Florida

Alligator hunting season has begun. We know where they really are

“There’s a gator in the bushes, Lord, he’s calling my name/And a saying ‘come on, boy, you better make it back home again’”

Jacksonville’s Molly Hatchet, “Gator Country” (1978).

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Florida’s official six-week alligator hunting season began Thursday — running through Nov. 1.

Here’s what the Florida Fish and Wildlife Conservation Commission wants would-be hunters to know about its Statewide Alligator Harvest Program:

You’ll need a limited entry permit to participate in the popular harvesting program. A Florida hunting or fishing license is not required to participate in the statewide alligator hunt. But you are limited to bagging to gators and the permit will note where and when you can harvest the reptiles and at what time. (It’s a night thing, 5 p.m. through 10 a.m.)

According to the wildlife commission, the statewide alligator hunt is one of FWC’s most popular limited entry hunts. More than 10,000 people will apply for about 6,000 permits.

What you want to know is, Where can I find one of these gators to harvest?

Your permit will tell you of established sites “with sustainable harvest quotas to provide recreational opportunities for residents and non-residents,” according to the FWC.

But off the record, this is Florida. Alligators are everywhere.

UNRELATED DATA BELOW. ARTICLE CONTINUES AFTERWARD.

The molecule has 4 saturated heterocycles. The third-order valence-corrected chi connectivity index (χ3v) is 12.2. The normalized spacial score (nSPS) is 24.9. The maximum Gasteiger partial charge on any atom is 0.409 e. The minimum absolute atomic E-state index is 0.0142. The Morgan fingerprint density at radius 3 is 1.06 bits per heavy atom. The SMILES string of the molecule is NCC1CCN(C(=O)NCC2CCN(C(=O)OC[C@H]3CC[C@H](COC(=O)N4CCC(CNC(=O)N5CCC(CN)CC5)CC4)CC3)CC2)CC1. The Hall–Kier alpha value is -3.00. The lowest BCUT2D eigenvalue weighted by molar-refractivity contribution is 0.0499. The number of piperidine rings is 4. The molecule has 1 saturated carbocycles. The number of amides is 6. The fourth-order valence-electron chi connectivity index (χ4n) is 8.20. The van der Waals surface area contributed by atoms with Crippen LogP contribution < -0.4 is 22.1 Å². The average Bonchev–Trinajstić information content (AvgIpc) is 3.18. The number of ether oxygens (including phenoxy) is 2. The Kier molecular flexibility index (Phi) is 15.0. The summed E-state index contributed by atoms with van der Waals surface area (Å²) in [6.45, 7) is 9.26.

Maybe in your significant other’s yoga pants.

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Maybe in the canal by your house (almost assuredly in the canal by your house, in fact.

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Maybe in the family pool. This is a popular splashing site for the toothy beasts.

Gator pool light
Does this alligator want the pool light on to see better during its morning dip in a Boca Raton family’s backyard pool on Feb. 5, 2018? Boca Raton Police Services Department

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Alligator from swimming pool in Tampa
Alligator in Temple Terrace in a residential swimming pool PROVIDED PHOTO

Gators might come a-callin’ in your neighborhood after a stroll on your driveway. And they can get around your chain-link fence, too.

imagejpeg_0.jpg
An alligator, estimated to be 11 feet and 600 pounds, walks to the driveway of a home in the Northwest 13th Street and 37th Avenue neighborhood of Miami on April 19, 2019. Miami Fire Rescue

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And maybe even at your favorite state park’s fishing hole.

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Other times, just listen for the rustling in the brush. Sometimes it’s croc vs. croc raising a ruckus.

croc.jpg
A video captured by a Florida Keys eco tour boat captain shows a large American crocodile confronting a smaller croc basking on a seawall behind a house in Islamorada. American crocs have become more numerous. Screen grab

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Gator yard wrangle
Trappers from the Florida Fish and Wildlife Conservation Commission wrangle an 8-foot alligator from the bottom of a Boca Raton family’s backyard pool. Boca Raton Police Services Department
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Miami Herald Real Time/Breaking News reporter Howard Cohen, a 2017 Media Excellence Awards winner, has covered pop music, theater, health and fitness, obituaries, municipal government and general assignment. He started his career in the Features department at the Miami Herald in 1991.
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